Fugitive Prayers, a selection of 9 experimental shorts seeking "the spiritual in the material, the abstract in the concrete.," included films such as How To Pra (Bill Morrison), fugitive l(i)ght (Izabella Pruska-Oldenhof) and Naked (Pawel Wojtasik), that were all ten minutes of pure imagery. It also included such bizarre shorts as Phantom Canyon (Stacey Steers) and The Haunted Camera (Nancy Andrews), which appeared to have a vague storyline, but they were impossible storylines to follow. The only decent films of the nine were Market Street (Tomonari Nishikawa), a single-frame study of Market Street in San Francisco through the past 100 years, and Passers-By (Jos de Putter), a film from the Netherlands that captures snippets of bus-stop conversations. The rest of the films were pure torture.

  4. #4
    ALAN BERLINER: WIDE AWAKE (2005)



    REVIEW BY TRAVIS KIRBY


    Wide Awake chronicles documentary filmmaker Alan Berliner’s struggle with insomnia throughout his life. His battle is one of exhaustion, even to watch. Watching Berliner film himself trying to sleep is a struggle within itself, but at times he can be quite humorous. One of the funniest parts of the film is when Alan is telling us about his experience with coffee and then goes on to demonstrate it in the film. These scenes of what he does in his everyday life are the most revealing of his true nature. In one scene we see exactly how obsessive insomnia can make you. Alan has collected photo clippings and arranged them by category, photos of other people, pieces of watches, many different varieties of film clips and he even has collected sounds. The extent to which these things are organized is mind-boggling just to think about. Imagine the things you could do if you got six less hours of sleep a night…

    The film gravitates back and forth between scenes of Alan’s life and arranged scenes he filmed at various different doctors’ offices or with his wife, sister and mother. Anytime Alan’s wife appears on screen I am left wondering why he is married to her. She is completely unsympathetic with Alan’s sleeping problems and pretends they don’t exist when their baby wakes up in the middle of the night. She seems to believe there is no such thing as sleep deprivation, and when she is with Alan’s mother and sister they all team up on him and tell him, in essence, “Just go to sleep!”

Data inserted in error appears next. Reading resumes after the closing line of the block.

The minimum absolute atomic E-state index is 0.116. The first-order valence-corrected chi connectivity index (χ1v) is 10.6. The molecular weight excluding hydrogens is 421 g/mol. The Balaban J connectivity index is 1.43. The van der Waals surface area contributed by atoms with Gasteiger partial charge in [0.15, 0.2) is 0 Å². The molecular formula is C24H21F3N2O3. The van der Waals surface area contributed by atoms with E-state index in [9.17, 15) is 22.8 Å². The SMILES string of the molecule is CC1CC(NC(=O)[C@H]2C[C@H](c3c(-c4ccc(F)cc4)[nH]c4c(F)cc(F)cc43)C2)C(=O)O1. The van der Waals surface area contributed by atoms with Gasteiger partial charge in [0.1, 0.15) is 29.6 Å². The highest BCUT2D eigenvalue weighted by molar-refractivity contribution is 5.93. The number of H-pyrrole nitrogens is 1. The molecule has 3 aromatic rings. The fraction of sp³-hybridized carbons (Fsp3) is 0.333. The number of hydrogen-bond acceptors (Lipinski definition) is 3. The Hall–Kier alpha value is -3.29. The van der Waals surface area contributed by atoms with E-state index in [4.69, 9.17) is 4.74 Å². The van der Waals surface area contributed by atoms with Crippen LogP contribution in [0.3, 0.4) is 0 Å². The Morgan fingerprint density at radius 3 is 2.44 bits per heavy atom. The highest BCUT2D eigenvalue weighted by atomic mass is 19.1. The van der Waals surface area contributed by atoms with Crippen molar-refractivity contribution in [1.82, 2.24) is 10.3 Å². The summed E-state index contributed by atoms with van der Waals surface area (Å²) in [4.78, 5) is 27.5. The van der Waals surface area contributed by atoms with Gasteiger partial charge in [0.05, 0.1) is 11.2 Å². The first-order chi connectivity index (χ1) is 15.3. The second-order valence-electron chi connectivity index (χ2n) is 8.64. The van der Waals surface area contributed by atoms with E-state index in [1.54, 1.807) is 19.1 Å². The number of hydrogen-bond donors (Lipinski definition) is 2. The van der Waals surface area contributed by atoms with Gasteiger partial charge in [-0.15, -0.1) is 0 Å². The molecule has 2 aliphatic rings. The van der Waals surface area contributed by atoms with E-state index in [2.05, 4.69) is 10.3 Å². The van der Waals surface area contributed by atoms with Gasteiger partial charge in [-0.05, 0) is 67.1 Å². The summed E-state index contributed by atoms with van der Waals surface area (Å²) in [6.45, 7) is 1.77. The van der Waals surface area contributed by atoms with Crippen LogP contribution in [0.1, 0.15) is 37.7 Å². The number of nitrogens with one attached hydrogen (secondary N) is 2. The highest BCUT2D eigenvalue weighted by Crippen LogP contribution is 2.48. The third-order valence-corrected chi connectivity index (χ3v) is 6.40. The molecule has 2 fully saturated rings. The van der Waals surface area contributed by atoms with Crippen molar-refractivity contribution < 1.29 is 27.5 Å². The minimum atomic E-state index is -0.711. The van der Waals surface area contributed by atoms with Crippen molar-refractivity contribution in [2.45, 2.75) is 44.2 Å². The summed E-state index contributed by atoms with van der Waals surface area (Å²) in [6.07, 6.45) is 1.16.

If you have suffered from insomnia, as many of us have at some point, you will feel at least some sympathy for Alan’s sleeping troubles and laugh along with him at the extensive list of things he has tried. This movie won’t leave you wanting to count sheep, it will give you a simple, quick, comedic film to enjoy at your own leisure.

    But remember, sometimes counting several hundred sheep is a bad thing…

  5. #5
    MARCELO PINEYRO: THE GRÖNHOLM METHOD (2005)



    REVIEW BY TRAVIS KIRBY


    For a film that feels quite promising The Grönholm Method starts off well but turns a bit smutty towards the end. The film is the story of a large company in Madrid selecting a new employee for an executive position. The applicants have to sign papers agreeing to be subjected to the “Grönholm method” during the selection for the position. The process begins with the applicants being locked in the office as they are forced to complete tasks in order to help along in the hiring process. The tasks begin light-heartedly: select a leader, identify “The Mole"; but quickly take a direction that leads to dirty insults, sexism and smut. These dirty qualities are tolerable to a point, but when the film takes an almost pornographic turn, the enjoyable, comedic qualities that the film had are lost.

    Adapted from a stage play, the film takes place almost entirely within the single office where all of the selection process takes place. It is not necessarily a bad thing but at some points becomes exasperating and trips outside of the room become almost like freedom. This is definitely a quality that Argentine director Marcelo Pineyro wanted to convey, through his repeated use of extreme close-ups, but when he backs off to a medium or long shot the sense of claustrophobia remains. We’ve seen that room, and that doesn’t change no matter how many different angles are used.

    As we travel along through the narrowing process the tasks become more and more ludicrous. At one point a soccer ball is being tossed back and forth, and for no apparent reason other than to move the plot along. Would Apple Computers make an applicant throw a soccer ball back and forth? I doubt it, and yet it fits into the script, which borders on insane. Attending this film can make you feel dirty, underneath your skin. That is not a pleasant feeling to receive from a film.